Massachusetts Flag Meets 21st Century
A worldwide survey
This survey aimed to form a fact-based opinion on the symbolism of the Massachusetts flag andarms. More specifically, the survey sought the reactions of Native Americans to that symbolism: A sworded arm bearing down on a shield showing an Algonquian Indian, his body at rest, his weapons pointed earthward in a sign of peace (Figure 1). Additionally, the survey asked whether those reactions changed upon viewing the same image complemented by the motto and scroll that appear in the Massachusetts arms and flag (Figure 2).
While the survey aimed to record the reactions of Indians, the comments of non-Indians from across the world was also sought and welcomed. The survey was conducted over a period of 11 months, from November 2003 to October 2004.
The primary survey vehicle was a blog, which reached a world audience through the courtesy of Flags of the World (FOTW) Director Rob Raeside.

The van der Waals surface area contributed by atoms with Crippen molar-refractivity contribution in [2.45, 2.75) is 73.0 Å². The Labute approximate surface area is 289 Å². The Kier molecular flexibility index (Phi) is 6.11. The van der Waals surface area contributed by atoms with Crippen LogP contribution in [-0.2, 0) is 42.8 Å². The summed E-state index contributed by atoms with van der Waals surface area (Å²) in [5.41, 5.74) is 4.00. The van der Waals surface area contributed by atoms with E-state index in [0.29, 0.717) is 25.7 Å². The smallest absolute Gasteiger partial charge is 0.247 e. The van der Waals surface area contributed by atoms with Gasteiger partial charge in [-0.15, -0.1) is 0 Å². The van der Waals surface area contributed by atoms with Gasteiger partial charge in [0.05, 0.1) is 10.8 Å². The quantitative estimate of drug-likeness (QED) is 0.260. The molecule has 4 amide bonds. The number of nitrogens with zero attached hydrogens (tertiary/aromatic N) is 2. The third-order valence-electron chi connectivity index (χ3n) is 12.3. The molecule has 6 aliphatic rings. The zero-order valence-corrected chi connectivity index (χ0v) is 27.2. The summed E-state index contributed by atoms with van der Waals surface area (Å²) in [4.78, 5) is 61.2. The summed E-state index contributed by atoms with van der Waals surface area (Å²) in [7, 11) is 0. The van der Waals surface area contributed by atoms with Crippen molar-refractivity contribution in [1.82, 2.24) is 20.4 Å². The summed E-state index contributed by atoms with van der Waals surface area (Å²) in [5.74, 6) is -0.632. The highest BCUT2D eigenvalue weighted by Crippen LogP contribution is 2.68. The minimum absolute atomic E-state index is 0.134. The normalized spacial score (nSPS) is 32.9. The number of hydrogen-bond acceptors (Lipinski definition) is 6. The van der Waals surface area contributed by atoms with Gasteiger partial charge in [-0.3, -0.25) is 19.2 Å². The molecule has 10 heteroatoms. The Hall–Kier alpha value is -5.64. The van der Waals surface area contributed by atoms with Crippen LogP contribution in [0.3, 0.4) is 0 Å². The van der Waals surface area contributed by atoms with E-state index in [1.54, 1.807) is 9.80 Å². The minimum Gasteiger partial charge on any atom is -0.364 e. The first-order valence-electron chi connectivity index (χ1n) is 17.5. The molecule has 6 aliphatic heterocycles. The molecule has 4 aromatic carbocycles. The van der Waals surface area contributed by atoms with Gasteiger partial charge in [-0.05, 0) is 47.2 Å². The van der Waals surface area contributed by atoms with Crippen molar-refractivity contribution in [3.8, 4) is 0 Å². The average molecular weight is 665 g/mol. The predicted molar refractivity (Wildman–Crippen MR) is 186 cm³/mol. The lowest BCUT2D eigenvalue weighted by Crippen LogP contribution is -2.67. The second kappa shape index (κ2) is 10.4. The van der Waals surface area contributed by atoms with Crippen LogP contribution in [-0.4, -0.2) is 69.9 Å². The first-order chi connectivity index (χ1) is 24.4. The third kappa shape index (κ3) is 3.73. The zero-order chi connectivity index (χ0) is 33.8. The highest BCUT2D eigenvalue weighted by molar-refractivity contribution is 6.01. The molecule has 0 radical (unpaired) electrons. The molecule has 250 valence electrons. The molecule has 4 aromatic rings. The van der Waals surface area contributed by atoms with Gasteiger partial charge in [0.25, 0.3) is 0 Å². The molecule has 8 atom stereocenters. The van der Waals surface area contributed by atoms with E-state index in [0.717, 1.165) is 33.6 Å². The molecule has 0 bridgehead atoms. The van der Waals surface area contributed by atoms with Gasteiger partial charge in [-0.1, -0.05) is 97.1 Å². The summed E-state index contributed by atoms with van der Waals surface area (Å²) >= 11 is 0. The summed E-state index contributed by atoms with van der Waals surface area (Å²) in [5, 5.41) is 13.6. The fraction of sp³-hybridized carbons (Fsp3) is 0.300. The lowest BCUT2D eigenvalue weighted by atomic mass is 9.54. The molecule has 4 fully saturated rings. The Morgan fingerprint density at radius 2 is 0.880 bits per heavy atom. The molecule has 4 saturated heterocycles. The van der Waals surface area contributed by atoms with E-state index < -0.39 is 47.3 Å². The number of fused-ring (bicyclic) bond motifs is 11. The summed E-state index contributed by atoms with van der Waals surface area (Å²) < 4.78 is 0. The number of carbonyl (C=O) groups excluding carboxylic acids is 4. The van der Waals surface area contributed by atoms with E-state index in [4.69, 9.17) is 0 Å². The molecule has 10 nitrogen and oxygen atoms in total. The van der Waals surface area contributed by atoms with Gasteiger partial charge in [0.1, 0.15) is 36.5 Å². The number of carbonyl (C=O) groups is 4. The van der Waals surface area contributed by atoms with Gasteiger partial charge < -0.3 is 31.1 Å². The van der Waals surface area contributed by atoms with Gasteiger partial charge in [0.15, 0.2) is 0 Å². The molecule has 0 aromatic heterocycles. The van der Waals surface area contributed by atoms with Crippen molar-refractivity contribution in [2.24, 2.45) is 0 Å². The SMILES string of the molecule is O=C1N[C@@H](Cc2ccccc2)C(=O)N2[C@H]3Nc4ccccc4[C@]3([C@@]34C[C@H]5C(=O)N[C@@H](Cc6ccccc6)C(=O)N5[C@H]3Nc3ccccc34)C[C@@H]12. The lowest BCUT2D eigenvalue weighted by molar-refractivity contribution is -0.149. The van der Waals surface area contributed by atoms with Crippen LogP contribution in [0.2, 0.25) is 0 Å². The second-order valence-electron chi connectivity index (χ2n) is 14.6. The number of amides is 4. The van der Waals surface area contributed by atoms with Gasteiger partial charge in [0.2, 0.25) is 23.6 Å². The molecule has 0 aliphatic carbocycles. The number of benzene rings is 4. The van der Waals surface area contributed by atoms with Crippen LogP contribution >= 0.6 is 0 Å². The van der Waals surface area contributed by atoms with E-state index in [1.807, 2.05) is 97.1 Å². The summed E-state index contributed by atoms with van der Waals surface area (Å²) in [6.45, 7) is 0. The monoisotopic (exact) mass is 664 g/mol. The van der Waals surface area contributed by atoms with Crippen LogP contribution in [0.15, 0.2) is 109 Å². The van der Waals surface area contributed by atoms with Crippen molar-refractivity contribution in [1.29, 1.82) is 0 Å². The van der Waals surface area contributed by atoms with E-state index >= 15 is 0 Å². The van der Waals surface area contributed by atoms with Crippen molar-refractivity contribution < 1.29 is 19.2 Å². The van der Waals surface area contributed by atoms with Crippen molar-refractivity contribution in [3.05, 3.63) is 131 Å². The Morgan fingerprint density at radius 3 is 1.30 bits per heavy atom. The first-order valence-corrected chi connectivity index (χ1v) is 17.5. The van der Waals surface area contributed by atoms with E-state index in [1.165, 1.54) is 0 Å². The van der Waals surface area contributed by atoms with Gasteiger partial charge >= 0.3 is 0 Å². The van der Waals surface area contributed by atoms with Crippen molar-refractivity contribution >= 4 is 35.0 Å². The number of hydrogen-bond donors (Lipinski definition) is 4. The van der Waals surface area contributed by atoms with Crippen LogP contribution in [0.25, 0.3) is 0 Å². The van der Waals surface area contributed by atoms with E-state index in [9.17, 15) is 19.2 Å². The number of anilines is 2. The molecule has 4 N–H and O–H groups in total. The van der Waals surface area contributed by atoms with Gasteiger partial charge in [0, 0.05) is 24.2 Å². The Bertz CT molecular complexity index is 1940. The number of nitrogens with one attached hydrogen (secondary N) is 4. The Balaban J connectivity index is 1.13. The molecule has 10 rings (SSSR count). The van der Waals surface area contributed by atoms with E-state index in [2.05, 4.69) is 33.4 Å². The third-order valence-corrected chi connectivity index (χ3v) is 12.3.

Summarizing the comments, which are recorded here strictly in the chronological order they were received:
• AmongIndians, unfavorable comments outweighed favorable ones by 63:17, or 79% unfavorable.
• Amongnon-Indians, unfavorable comments surpassed favorable ones by 61:26, or 70% unfavorable.
• Amongnon-Indian Massachusetts residents the ratio were drastically reversed: favorable comments drowned out unfavorable ones by 14:2, or 88% favorable.
• Amongnon-U.S. residents, unfavorable comments bested favorable ones by 22:1, or 96% unfavorable.
Concluding: How does the symbolism of Massachusetts’ arms and flag, adopted in 1780 and 1915, respectively, hold up to 21st-century sensibilities? It fails, according to the great majority of Indians and non-Indians outside Massachusetts. Thus, a wide segment of respondents (outside Mass.) judged it to be violent, demeaning, war-like and racist. “Filled with early-U.S. genocidal fetishes”, as one respondent phrased it. Comments from Massachusetts perfectly illustrate the well-known phenomenon of topovexillolatry, the subject of a future essay.
(For a more complete accounting and proposed solutions, see a future issue ofNAVA News; watch for it at www.NAVA.org )